If I take a temperature reading each day for one week and record it, is the design denormalized because all seven days in a row happen to be 80 degrees?  
<<

Seriously?  A path shared by multiple files is not data about the entity.  It could be considered metadata.  Repeating it just wastes disk space and causes consistency errors, as denormalization almost always does.

Temperatures are clearly data and repeating values wouldn't necessarily represent denormalization.

At the core, it takes experience and judgment to know when to normalize larger data out of a table.

If the temperature readings were a large number of bytes, for whatever reason, and they tended to repeat in patterns, I might suggest normalizing those as well to reduce errors and improve consistency.

Getting back to the paths issue, I guarantee you that forcing people to repeatedly enter a full path and file name, and then not verifying it, will result in bad data.  Guaranteed!  That is, instead of:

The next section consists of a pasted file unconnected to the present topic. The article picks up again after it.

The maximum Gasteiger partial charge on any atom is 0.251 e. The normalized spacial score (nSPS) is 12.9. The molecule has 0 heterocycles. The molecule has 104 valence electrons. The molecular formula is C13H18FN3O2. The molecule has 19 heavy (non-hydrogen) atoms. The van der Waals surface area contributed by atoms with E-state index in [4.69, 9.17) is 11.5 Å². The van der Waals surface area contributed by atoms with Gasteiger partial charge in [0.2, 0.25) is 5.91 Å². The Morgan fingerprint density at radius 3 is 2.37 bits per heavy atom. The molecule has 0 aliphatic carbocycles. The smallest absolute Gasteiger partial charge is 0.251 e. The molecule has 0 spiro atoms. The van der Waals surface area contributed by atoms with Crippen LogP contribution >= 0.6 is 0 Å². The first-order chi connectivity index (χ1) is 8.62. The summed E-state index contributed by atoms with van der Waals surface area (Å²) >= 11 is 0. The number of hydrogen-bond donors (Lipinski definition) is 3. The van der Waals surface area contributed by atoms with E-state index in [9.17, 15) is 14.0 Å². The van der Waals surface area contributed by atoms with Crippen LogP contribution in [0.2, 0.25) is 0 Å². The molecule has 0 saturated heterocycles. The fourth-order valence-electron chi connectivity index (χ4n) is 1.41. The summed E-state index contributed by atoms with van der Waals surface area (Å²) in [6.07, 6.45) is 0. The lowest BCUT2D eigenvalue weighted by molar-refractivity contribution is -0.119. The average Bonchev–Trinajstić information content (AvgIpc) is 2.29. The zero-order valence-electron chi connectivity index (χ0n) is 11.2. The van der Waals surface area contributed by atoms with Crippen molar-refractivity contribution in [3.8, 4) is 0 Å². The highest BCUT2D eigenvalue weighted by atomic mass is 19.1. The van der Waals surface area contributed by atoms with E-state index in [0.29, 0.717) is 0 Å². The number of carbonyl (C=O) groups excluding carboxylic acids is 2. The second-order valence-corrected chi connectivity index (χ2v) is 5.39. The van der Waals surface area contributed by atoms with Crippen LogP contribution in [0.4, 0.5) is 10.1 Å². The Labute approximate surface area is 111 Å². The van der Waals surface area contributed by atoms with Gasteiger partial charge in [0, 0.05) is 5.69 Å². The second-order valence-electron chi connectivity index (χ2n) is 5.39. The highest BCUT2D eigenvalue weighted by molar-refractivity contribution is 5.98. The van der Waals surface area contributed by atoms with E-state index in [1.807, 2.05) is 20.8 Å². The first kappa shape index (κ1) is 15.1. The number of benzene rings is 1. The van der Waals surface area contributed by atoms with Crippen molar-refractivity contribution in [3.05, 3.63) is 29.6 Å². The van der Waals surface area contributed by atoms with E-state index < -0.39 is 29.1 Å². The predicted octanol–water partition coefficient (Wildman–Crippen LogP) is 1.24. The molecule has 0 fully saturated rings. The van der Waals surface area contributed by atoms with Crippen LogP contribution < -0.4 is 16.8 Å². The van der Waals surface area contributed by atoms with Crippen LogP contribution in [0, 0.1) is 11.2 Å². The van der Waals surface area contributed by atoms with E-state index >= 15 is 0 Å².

c:\some long\path\name\to\a file\rebeccas_data\filename.txt
you'll get entry(ies) like:
c:\some long\path\name\to\a file\rebeccasdata\filename.txt --no underscore

With a separate list of valid paths, I can give the users a list to choose from and avoid that.

Also, when I normalize the data, when a new path is created, I can verify that the path actually exists (and, if necessary, allow an override to specify that it should be created even if it doesn't currently exist).  

I can later also easily re-verify each unique path to check for those that have become invalid or no longer exist.

If all the path names are stored directly in a column, just think of all the steps you'd have to go thru to validate those entries and find paths that have been removed.

Admittedly these issues and concerns may not immediately be thought of.  But experience allows one to jump ahead and see these issues before they develop.
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Jim Dettman (Microsoft MVP/ EE MVE)PresidentCommented:
<<Seriously?  A path shared by multiple files is not data about the entity.>>

 Hum....well then give me an example of a file without a path.

Jim.
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Scott PletcherSenior DBACommented:
>>
<<Seriously?  A path shared by multiple files is not data about the entity.>>
  Hum....well then give me an example of a file without a path.
<<

As I noted, it's metadata, not data.

What about the other issues?  How do you validate and facilitate entries with no normalized data paths??